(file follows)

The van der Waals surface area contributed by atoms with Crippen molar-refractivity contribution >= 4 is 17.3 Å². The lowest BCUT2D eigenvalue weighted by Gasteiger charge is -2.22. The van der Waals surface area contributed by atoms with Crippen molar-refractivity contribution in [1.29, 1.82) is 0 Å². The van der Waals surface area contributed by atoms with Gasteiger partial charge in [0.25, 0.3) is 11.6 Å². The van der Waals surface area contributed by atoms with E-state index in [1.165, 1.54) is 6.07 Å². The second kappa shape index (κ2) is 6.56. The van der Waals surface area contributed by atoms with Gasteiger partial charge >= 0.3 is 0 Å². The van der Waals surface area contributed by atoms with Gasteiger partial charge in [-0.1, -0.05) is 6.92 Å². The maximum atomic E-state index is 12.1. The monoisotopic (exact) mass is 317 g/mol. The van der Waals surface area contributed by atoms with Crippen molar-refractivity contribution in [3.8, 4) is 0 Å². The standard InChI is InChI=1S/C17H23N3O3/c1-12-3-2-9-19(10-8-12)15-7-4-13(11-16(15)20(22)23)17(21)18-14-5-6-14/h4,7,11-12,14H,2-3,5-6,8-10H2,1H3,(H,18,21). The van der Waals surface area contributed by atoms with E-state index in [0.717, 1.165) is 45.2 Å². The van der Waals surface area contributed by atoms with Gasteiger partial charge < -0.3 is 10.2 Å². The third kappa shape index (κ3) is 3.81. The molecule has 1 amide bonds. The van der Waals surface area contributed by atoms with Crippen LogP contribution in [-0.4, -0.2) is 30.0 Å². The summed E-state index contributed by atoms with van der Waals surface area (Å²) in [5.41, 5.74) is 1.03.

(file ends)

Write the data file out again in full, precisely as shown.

The van der Waals surface area contributed by atoms with Crippen molar-refractivity contribution >= 4 is 17.3 Å². The lowest BCUT2D eigenvalue weighted by Gasteiger charge is -2.22. The van der Waals surface area contributed by atoms with Crippen molar-refractivity contribution in [1.29, 1.82) is 0 Å². The van der Waals surface area contributed by atoms with Gasteiger partial charge in [0.25, 0.3) is 11.6 Å². The van der Waals surface area contributed by atoms with E-state index in [1.165, 1.54) is 6.07 Å². The second kappa shape index (κ2) is 6.56. The van der Waals surface area contributed by atoms with Gasteiger partial charge >= 0.3 is 0 Å². The van der Waals surface area contributed by atoms with Gasteiger partial charge in [-0.1, -0.05) is 6.92 Å². The maximum atomic E-state index is 12.1. The monoisotopic (exact) mass is 317 g/mol. The van der Waals surface area contributed by atoms with Crippen molar-refractivity contribution in [3.8, 4) is 0 Å². The standard InChI is InChI=1S/C17H23N3O3/c1-12-3-2-9-19(10-8-12)15-7-4-13(11-16(15)20(22)23)17(21)18-14-5-6-14/h4,7,11-12,14H,2-3,5-6,8-10H2,1H3,(H,18,21). The van der Waals surface area contributed by atoms with E-state index in [0.717, 1.165) is 45.2 Å². The van der Waals surface area contributed by atoms with Gasteiger partial charge < -0.3 is 10.2 Å². The third kappa shape index (κ3) is 3.81. The molecule has 1 amide bonds. The van der Waals surface area contributed by atoms with Crippen LogP contribution in [-0.4, -0.2) is 30.0 Å². The summed E-state index contributed by atoms with van der Waals surface area (Å²) in [5.41, 5.74) is 1.03.